Community Trials was a research project in California and South Carolina in the early 1990s to demonstrate how population-level change could reduce alcohol-related harms. As part of the project, data were collected from six cities — three treatment and three control — with a focus on cultural and geographical diversity. The project’s goal was to reduce alcohol-related injury, trauma, and death resulting from drinking and driving. IPS supported the project by providing multi-site media advocacy training and support for communication strategies.
The project’s results were impressive. Driving “over the legal limit” declined by 51% in the intervention communities relative to the control communities. In addition, nighttime injury crashes were reduced by 10 percent. Emergency room assault cases declined by 43 percent. This resulted in a savings of $2,032,590 from injury, death and property damage. Based on traffic crashes alone, this amounted to $2.03 in savings for every $1.00 of investment.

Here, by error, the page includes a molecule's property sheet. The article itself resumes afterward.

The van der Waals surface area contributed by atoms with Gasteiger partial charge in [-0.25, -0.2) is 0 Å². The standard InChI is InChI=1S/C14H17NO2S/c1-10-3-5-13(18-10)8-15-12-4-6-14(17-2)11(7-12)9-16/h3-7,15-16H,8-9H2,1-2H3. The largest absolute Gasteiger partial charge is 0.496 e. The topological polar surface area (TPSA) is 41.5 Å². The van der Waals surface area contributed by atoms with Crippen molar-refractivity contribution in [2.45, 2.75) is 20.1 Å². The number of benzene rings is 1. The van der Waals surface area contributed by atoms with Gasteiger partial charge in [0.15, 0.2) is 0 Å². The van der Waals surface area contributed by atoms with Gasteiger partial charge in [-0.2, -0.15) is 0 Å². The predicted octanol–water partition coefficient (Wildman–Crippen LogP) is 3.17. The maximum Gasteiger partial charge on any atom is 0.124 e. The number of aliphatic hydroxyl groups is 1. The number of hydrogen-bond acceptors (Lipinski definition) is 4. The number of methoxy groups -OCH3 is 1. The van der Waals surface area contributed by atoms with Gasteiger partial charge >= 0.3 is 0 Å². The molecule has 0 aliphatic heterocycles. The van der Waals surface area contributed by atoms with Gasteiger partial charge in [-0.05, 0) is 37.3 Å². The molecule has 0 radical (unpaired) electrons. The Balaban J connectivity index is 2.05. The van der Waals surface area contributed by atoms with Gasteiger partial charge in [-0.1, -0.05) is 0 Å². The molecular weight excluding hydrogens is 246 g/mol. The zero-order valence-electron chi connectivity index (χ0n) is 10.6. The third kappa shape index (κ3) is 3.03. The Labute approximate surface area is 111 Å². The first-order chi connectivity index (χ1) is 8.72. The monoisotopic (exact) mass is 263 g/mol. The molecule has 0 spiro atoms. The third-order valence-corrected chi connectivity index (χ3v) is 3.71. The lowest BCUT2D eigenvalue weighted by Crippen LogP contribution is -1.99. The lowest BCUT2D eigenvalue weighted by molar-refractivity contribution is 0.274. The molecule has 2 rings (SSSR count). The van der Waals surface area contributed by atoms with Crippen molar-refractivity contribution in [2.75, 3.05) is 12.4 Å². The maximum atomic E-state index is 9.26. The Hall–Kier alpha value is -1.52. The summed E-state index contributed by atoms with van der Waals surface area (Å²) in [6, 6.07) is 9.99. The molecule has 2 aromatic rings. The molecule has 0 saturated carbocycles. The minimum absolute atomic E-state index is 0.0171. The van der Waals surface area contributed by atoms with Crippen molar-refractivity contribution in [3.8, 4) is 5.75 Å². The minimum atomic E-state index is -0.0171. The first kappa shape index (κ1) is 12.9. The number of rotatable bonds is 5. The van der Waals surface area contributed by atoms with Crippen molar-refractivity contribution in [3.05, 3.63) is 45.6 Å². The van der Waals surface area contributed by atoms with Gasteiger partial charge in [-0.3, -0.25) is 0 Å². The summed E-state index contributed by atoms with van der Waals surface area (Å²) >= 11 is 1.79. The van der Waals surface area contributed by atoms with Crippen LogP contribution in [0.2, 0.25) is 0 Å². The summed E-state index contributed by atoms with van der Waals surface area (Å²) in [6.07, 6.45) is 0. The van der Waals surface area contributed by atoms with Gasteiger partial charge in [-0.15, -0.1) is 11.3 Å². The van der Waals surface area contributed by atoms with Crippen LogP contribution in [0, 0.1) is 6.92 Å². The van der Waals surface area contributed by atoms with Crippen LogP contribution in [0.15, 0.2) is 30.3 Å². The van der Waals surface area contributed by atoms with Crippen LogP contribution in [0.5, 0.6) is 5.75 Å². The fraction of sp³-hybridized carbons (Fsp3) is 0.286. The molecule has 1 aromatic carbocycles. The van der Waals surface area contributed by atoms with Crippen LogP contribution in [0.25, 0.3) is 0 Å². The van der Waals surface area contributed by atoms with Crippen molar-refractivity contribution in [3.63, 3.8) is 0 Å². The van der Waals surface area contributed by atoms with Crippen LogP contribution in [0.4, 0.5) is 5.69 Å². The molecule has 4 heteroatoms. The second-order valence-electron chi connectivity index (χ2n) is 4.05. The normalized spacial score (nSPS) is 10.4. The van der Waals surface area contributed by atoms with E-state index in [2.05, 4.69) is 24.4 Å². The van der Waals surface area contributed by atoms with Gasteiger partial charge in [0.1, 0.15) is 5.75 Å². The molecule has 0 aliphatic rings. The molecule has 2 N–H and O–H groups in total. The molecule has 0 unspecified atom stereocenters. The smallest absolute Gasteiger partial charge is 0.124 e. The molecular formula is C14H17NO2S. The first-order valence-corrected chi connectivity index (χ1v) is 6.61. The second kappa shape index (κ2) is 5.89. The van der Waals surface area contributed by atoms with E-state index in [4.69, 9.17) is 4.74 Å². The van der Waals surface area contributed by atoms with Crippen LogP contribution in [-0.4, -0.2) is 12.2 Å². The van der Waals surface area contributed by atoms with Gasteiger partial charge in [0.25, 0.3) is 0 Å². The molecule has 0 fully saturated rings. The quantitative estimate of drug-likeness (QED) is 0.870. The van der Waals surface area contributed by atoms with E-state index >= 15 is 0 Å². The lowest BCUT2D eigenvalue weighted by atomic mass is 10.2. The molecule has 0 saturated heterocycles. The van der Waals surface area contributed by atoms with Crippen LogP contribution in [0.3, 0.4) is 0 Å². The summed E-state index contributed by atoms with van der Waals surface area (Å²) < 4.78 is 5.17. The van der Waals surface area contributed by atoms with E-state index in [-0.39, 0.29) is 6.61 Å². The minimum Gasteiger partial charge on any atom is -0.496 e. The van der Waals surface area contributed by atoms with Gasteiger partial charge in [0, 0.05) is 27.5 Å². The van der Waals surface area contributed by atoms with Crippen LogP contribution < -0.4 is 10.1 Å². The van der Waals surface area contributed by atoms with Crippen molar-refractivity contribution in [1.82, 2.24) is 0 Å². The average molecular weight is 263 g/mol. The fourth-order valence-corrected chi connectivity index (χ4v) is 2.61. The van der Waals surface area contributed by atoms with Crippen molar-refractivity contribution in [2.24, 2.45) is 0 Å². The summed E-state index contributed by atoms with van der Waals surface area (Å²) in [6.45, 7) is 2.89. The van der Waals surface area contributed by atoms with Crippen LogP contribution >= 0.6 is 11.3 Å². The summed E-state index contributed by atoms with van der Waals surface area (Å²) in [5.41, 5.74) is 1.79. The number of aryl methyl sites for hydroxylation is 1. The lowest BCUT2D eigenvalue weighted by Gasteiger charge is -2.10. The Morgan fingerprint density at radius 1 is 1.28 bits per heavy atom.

Multiple strategies were used to generate these outcomes. Responsible Beverage Service training was employed to help alcohol servers recognize the signs of intoxication, refuse service to intoxicated patrons, and avoid selling to minors. Enforcement operations targeting underage alcohol sales laws were conducted, as were increased numbers of sobriety checkpoints. A high-profile media campaign accompanied these efforts in order to increase the perceived risk of arrest for DUI. Media advocacy was also used to raise public awareness about the prevalence of alcohol-related harms and to build support for policy change.
As a leading example of how to create population-level change, the project was recognized as a federal government Substance Abuse and Mental Health Services Administration (SAMHSA) Model Program.